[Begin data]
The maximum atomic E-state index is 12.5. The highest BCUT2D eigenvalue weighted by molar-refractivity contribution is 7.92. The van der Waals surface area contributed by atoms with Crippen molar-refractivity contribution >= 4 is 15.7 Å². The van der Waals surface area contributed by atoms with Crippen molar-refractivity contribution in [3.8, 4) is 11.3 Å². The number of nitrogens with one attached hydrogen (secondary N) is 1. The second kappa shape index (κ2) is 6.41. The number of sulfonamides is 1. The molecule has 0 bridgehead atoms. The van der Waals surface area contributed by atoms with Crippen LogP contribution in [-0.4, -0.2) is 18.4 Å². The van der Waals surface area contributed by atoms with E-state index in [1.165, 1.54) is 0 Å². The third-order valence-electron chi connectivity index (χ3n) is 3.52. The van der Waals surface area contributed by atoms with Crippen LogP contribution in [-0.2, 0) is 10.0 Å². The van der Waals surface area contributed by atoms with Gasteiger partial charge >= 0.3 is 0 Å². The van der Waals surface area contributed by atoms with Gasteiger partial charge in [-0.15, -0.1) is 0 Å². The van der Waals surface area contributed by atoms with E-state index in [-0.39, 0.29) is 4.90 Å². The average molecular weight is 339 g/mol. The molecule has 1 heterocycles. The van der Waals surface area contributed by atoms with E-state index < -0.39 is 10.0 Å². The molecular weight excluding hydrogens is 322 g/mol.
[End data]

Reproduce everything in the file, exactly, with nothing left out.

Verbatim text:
The maximum atomic E-state index is 12.5. The highest BCUT2D eigenvalue weighted by molar-refractivity contribution is 7.92. The van der Waals surface area contributed by atoms with Crippen molar-refractivity contribution >= 4 is 15.7 Å². The van der Waals surface area contributed by atoms with Crippen molar-refractivity contribution in [3.8, 4) is 11.3 Å². The number of nitrogens with one attached hydrogen (secondary N) is 1. The second kappa shape index (κ2) is 6.41. The number of sulfonamides is 1. The molecule has 0 bridgehead atoms. The van der Waals surface area contributed by atoms with Crippen LogP contribution in [-0.4, -0.2) is 18.4 Å². The van der Waals surface area contributed by atoms with E-state index in [1.165, 1.54) is 0 Å². The third-order valence-electron chi connectivity index (χ3n) is 3.52. The van der Waals surface area contributed by atoms with Crippen LogP contribution in [-0.2, 0) is 10.0 Å². The van der Waals surface area contributed by atoms with Gasteiger partial charge >= 0.3 is 0 Å². The van der Waals surface area contributed by atoms with Gasteiger partial charge in [-0.15, -0.1) is 0 Å². The van der Waals surface area contributed by atoms with E-state index in [-0.39, 0.29) is 4.90 Å². The average molecular weight is 339 g/mol. The molecule has 1 heterocycles. The van der Waals surface area contributed by atoms with E-state index < -0.39 is 10.0 Å². The molecular weight excluding hydrogens is 322 g/mol.